5 Pillars for a Healthy Brain

Brain health is an ever growing concern as people age. Alzheimer’s is the second most feared illness in America. What if we could help ward off the effects of this and other brain diseases? What if we could not only battle disease, but could also help increase everyone’s ability – young and old, to learn, reason, and remember things? Well guess what, we can. The science behind brain fitness provides exciting insights into how to maximize our brain health.

Here are the five pillars of brain fitness:

Pillar 1: Nutritional Guidelines

Proper nutritional habits are associated with better brain health (ratings like Guiding Stars can help you make better food choices)

  • Decrease saturated fat (fats solid at room temperature) and sugar in your diet
  • Increasing intake of antioxidants (found in beans, berries, apples, nuts, etc) & omega 3 fatty acids (including fatty fish, flaxseed, walnuts. sprouts, kale, etc)

Pillar 2: Stress Management

  • Reduce cortisol, increase rest/recovery. Cortisol increases with stress. Elevated levels of cortisol interfere with the brain’s energy supply, the function of neurotransmitters, and helps increase free-radicals that damage brain cells. Reducing stress (through exercise, meditation, etc.) can help keep cortisol in check.

Pillar 3: Physical Exercise

  • As little as 3 hours/week of cardiovascular can stimulate increases in Brain Derived Neurotropic Factor (BDNF), described as “Miracle Grow” for the brain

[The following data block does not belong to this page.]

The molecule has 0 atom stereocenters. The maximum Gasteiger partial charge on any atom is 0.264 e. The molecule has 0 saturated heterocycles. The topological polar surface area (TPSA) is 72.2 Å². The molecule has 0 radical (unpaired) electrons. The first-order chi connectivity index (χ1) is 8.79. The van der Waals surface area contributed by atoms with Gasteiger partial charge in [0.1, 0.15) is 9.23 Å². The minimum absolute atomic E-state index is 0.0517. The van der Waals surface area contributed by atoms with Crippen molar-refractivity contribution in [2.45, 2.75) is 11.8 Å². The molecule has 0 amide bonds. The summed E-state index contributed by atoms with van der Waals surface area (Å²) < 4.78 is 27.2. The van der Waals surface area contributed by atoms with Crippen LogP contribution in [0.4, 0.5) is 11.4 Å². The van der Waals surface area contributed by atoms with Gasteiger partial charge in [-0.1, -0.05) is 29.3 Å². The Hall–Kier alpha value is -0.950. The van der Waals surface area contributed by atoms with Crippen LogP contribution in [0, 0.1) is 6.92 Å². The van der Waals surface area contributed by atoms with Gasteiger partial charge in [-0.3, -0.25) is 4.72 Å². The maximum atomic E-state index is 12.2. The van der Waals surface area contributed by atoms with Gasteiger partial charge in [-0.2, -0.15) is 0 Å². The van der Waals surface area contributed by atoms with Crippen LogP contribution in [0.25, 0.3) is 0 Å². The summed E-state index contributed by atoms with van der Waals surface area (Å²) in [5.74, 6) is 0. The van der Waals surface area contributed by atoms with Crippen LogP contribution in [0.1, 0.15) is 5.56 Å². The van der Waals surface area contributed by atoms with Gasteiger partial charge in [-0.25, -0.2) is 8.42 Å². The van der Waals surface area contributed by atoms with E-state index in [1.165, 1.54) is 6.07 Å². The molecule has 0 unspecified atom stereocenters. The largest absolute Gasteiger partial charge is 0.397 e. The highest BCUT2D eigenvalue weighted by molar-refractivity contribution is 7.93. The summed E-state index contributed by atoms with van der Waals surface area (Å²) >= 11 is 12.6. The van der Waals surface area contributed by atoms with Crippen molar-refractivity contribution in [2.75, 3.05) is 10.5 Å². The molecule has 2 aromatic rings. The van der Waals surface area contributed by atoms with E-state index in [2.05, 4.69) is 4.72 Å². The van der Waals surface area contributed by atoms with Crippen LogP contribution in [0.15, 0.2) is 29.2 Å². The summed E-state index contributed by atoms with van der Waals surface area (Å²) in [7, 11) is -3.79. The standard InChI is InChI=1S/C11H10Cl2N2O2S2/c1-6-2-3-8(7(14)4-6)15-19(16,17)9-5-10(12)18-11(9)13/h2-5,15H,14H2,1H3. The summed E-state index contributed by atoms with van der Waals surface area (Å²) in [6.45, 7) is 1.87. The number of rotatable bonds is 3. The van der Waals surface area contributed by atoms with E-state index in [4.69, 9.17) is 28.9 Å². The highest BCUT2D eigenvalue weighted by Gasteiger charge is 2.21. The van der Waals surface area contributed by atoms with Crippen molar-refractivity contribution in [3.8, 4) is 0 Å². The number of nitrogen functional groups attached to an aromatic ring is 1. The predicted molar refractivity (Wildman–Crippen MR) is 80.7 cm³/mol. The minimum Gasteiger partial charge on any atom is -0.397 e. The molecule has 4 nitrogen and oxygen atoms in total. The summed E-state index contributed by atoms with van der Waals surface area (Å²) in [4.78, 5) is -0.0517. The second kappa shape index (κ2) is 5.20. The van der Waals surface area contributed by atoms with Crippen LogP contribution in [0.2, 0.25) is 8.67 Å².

Pillar 4: Mental Stimulation

  • Variety, challenge, novelty are essential to brain function. Just like our bodies responding to physical exercise, our brains respond to the challenge of mental exercise. What kinds of new, different things can you try?

Pillar 5: Social Interaction

  • Create more opportunities to interact, build friendships. The more friends and daily interactions you have, the better it is for your brain function.

There you have it. The things we can take control of to enhance our brain health and function. Of course, as a Personal Trainer, I like to point out that pillars 2-5 can be found in a fun, friendly health club. So get to it. As the saying goes, “A mind is a terrible thing to waste.”

Best wishes,
Mark

Mark Nutting, CSCS*D, NSCA-CPT-AR*D, National Strength and Conditioning Association’s 2009 Personal Trainer of the Year, holds 12 certifications in the field and has 30 years experience in personal training. A national presenter and an educator of Personal Trainers, Mark’s areas of expertise include weight loss, post-rehab conditioning, and brain fitness.

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Yoav Avraham
11 years ago

A very good article